I never really know where my mosaic classes might take a student. Some only try the medium out on a one time basis, mosaics being one more thing in a series of hobby classes they “taste test”. Some take off with doing more of the Pique Assiette type of mosaics I teach, like Murray Goode, who was featured recently. And some use the class as a jumping off point to other forms of mosaic. Such was the case with a student I had a few years ago, Anne Hauser.
I always try to encourage every student to work on projects of their own design. My classes feature a shopping class where we look for dishes to break and use since that is my focus in mosaics. But the method of mosaic lends itself to other types of tesserae, like glass. It’s always interesting to hear from my former students and see where they have taken the original classes.
Anne did stay with dishes at first, as shown in this very creative composition she made of a broken teapot. The teapot had been a favourite of a friend and Anne recreated it in a mosaic for her after it had broken. I liked not only the sentiment but the composition was unique too. The pot was the only mosaic on the surface, not surrounded by mosaic in the background. Quite novel.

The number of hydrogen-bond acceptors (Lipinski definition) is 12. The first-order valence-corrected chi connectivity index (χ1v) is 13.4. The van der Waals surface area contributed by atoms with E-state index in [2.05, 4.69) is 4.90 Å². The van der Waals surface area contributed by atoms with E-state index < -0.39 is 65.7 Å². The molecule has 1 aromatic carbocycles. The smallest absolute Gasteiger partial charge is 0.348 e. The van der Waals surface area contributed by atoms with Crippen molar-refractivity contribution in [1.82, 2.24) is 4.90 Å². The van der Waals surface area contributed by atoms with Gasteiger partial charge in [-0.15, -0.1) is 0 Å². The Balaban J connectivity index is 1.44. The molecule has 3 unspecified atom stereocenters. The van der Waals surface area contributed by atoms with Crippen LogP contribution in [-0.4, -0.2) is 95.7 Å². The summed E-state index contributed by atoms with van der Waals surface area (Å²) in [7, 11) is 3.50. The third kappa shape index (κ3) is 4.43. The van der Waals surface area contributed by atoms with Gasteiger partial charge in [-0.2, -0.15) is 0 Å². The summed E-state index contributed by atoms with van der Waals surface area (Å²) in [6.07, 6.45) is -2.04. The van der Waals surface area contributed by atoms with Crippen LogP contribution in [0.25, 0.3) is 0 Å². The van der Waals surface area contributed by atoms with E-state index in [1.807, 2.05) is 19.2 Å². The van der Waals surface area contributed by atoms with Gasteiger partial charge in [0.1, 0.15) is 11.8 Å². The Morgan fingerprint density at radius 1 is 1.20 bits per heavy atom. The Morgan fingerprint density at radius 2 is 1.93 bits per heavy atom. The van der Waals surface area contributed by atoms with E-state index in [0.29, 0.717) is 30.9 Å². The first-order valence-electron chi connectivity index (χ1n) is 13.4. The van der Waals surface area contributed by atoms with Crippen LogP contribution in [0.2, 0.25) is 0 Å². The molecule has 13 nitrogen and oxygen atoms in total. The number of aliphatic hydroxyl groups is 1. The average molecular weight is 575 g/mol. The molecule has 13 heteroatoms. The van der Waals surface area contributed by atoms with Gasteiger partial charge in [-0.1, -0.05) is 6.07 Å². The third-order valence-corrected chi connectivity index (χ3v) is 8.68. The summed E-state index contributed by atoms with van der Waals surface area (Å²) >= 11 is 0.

Anne says she hardly ever works with dishes anymore and has switched to using glass now. She created a music themed piece for her husband as a gift where there is a bit of transition to glass. The sax is from a plate and she added gold sprinkles to the grout as it set. The rest of the piece is from glass.
She’s gone on from there to create collages of a sort with mosaic surrounding photos under glass and a mirror frame with glass and rhinestones! As she said recently in an email “….I seem to have gravitated to glass and tiles along with odds and ends that I find. I’m working on one now that incorporates a pewter sailboat, beach sand and pebbles, some tree leaves I made from putty, and glass. Not sure how it’s all going to turn out, but interesting”
I really like that she is having fun and sounds quite fearless, really, with not being sure how the piece will look in the end, but being ok with that. That’s real creativity.